Sometimes life is just really nasty and smacks us right down to the ground.
It feels awful and can leave us flailing, trying to figure out how to get back up again.
Here are ten things to tell yourself that might help you do just that. Be sure to check out the resources that go along with each idea.
1. I’ve made it through this (or worse) before.
Unfortunately, we can’t permanently escape pain in life. But this can actually be helpful: Remember that this is not the first time you’ve faced heartbreak, grief, emotional distress, or any other kind of calamity.
You made it through then and you will now even if you think this is the worst thing that’s ever happened to you.
Great resource: Joan Borysenko’s It’s Not the End of the World: Developing Resilience in Times of Change
2. I accept myself just as I am – warts, shadows, and all.
Maybe you made a mistake. Maybe you failed at something. Maybe you were unkind. Or maybe you’re just having a hard time living with your painful emotions right now.
We all have shadow sides – those parts of us that aren’t pretty and that we’d rather push away.
Ever try to get rid of just the tails side of a coin? Pretty tough isn’t it? Just as the coin has two sides that make up its whole, so do we.
Accept yourself fully in this moment -both sides of you – just as you are. Notice your thoughts and feeling and make space for them. Realize that these thoughts and feelings are a part of you and, as such, need to be accepted rather than pushed away.
Great free resource: RAIN – Tara Brach
3. This, too, shall pass.
Everything does. Think about it.
Simple, but true, is it not?
Great resource (and one of my favorites): The Art of Resilience: 100 Paths to Wisdom and Strength in an Uncertain World – Carol Orsborn
4. Is there another way I can look at this?
It’s really easy to get stuck looking at a problem or crisis from just one angle.
See if there are other ways you can look at it.
Is there something to learn?
Is there another way to approach it?
Great free resource: 3 Simple Ways to Get a New Perspective on Monstrous Problems
5. Who can help me with this?
This is not the time to go it alone.
This is the time you gather your tribe and ask for their support in whatever way you need.
Great free resource: Ya Gotta Have Friends: 4 Essential Ideas for Bouncing Back
6. I will treat myself as I would my best friend were she going through this.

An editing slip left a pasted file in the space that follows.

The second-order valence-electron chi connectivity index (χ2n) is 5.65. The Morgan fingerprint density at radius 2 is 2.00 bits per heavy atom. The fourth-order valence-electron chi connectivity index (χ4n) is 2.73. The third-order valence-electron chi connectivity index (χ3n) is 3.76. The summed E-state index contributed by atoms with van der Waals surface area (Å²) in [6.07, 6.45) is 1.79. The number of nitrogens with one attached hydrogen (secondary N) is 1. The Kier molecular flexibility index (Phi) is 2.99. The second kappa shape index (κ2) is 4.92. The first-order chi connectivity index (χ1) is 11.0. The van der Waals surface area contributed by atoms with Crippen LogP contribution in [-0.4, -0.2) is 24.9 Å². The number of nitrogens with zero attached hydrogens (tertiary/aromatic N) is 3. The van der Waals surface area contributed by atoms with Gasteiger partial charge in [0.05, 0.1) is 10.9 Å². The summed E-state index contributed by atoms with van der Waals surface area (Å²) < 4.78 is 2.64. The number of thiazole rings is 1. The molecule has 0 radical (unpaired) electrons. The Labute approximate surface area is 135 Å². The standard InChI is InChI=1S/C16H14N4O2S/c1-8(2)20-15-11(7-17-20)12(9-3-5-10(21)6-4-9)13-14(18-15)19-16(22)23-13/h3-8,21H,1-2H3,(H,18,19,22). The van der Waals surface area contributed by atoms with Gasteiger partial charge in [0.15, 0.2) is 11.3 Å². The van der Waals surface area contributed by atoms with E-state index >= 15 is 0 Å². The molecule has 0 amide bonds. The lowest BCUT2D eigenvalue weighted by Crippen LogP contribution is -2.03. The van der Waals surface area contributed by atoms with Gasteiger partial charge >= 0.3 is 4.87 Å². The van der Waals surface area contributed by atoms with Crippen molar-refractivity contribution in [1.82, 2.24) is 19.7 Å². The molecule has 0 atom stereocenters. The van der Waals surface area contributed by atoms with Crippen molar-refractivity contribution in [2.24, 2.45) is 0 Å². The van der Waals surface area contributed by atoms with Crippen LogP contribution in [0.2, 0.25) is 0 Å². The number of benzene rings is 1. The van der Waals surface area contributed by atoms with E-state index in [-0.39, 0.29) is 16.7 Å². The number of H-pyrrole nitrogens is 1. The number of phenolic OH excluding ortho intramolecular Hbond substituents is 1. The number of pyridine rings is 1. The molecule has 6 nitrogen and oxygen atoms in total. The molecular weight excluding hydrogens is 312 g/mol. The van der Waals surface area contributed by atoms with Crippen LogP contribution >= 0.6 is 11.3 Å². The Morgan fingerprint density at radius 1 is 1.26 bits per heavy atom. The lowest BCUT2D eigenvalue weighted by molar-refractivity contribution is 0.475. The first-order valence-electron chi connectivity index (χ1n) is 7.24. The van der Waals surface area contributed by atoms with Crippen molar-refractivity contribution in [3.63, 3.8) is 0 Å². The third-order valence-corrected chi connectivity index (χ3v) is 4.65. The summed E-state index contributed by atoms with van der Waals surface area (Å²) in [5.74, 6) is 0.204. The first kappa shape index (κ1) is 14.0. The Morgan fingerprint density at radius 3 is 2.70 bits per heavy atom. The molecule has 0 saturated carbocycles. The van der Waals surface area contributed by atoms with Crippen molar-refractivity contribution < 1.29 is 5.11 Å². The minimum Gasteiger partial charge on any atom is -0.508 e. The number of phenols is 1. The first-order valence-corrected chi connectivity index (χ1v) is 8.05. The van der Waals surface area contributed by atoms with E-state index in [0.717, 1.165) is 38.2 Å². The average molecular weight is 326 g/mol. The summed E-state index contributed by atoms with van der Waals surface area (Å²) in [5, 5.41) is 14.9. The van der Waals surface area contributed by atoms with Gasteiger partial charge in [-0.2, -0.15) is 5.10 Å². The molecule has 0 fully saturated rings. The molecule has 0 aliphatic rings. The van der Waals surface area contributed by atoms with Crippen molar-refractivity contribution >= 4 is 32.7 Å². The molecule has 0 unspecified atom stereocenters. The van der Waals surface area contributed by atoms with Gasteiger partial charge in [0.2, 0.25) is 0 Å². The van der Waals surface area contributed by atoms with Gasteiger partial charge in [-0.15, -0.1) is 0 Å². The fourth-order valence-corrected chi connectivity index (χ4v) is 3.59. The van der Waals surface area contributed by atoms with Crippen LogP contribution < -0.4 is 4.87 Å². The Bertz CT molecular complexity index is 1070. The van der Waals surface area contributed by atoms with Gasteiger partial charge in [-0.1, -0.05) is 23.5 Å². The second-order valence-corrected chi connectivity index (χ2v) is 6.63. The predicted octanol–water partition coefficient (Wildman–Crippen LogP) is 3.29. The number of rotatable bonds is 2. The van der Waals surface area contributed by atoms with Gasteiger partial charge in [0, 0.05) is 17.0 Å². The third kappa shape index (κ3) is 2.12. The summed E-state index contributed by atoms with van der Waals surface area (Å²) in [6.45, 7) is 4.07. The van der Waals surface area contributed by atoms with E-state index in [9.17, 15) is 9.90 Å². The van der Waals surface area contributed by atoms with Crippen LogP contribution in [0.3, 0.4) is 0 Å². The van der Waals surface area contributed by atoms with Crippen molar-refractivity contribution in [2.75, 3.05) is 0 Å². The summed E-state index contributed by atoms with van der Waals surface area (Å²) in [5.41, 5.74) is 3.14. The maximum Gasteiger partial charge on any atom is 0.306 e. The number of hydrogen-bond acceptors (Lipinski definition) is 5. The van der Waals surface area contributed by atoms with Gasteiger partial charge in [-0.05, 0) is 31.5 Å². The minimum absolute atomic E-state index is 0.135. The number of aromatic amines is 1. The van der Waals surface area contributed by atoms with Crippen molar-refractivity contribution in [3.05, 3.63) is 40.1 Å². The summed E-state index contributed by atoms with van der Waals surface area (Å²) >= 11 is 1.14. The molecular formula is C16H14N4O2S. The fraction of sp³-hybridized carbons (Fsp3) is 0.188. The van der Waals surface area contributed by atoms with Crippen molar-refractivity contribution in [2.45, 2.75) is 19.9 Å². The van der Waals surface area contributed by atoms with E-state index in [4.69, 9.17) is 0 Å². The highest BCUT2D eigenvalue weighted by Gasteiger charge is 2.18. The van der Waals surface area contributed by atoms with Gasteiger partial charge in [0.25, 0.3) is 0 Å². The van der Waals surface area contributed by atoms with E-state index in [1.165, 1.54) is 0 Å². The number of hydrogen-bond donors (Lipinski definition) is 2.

Give yourself a little love!
You would never say to your best friend the things you say about yourself in your head.
You probably wouldn’t even say them to an enemy!
Picture your best friend going through what you’re going through now. How would you treat her? What would you say? Now do and say those same things for yourself.
Great free resource: Soften, soothe, allow meditation by Dr. Kristin Neff. Or any of these compassionate meditations (including soften, soothe, allow) by Dr. Chris Germer.
7. How can I be kind to someone else?
Research is piling up showing that helping someone else when you’re feeling down not only assists that person, but also helps you generate positive emotions within you.
And experiencing positive emotions during adversity not only helps you feel good, but it expands your ability to problem-solve and handle difficult situations.
Scientific facts, folks, scientific facts. (You can find them in the Great Resource below.)
So get out there and do a couple of random acts of kindness. We’ll all feel better.
Great resource: Positivity: Top-Notch Research Reveals the 3 to 1 Ratio That Will Change Your Life – Barbara Fredrickson
8. What good things are going on for me right now?
It’s true. Gratitude helps.
And it gets us more involved in life and out of our heads – a sometimes dangerous place!
Check out this quote by gratitude expert Robert Emmons:
In effect, I think gratitude allows us to participate more in life. We notice the positives more, and that magnifies the pleasures you get from life. Instead of adapting to goodness, we celebrate goodness. We spend so much time watching things—movies, computer screens, sports—but with gratitude we become greater participants in our lives as opposed to spectators.
Great resource: The How of Happiness: A New Approach to Getting the Life You Want – Sonja Lyubomirsky
9. Sometimes life sucks.
Although having gratitude, creating positive emotions, and being self-compassionate are essential to making it through life’s storms, you don’t have to be Pollyanna.
You can do all of those things and still acknowledge that sometimes life is just plain hard.
It’s possible to hold two opposing things at once – both pain and joy. It’s hard, but possible.
Great free resource: On pain, tolerance, and why there are no bullet points.
10. [Deep breath] Stay . . . stay . . . stay . . . in the present.
Take a deep breath.
There, doesn’t that feel better?
Taking a deep breath and exhaling as though it were a huge sigh of relief stimulates your vagus nerve, a long, winding nerve that helps calm our bodies.
The other thing that taking a deep breath can do is serve as a trigger to remind you to stay in the present moment rather than ruing the past or fretting about the future.
When practicing staying present, American Buddhist teacher Jack Kornfield suggests treating the wandering mind as you would a puppy that you are trying to teach to stay.
When the puppy gets up and moves after you tell it to stay, you wouldn’t yell at it, “No! I told you to stay! Can’t you do anything?”
Instead, you would set the puppy back in place and gently say, “Stay . . . stay . . . good boy . . . no, stay . . .”
Treat your mind as you would a puppy who is just learning about a new world.
Great free resource: Jack Kornfield – Meditation for Beginners
What do you think? What are some ways that help get you back up after life smacks you down?
Photo credits: Me 😉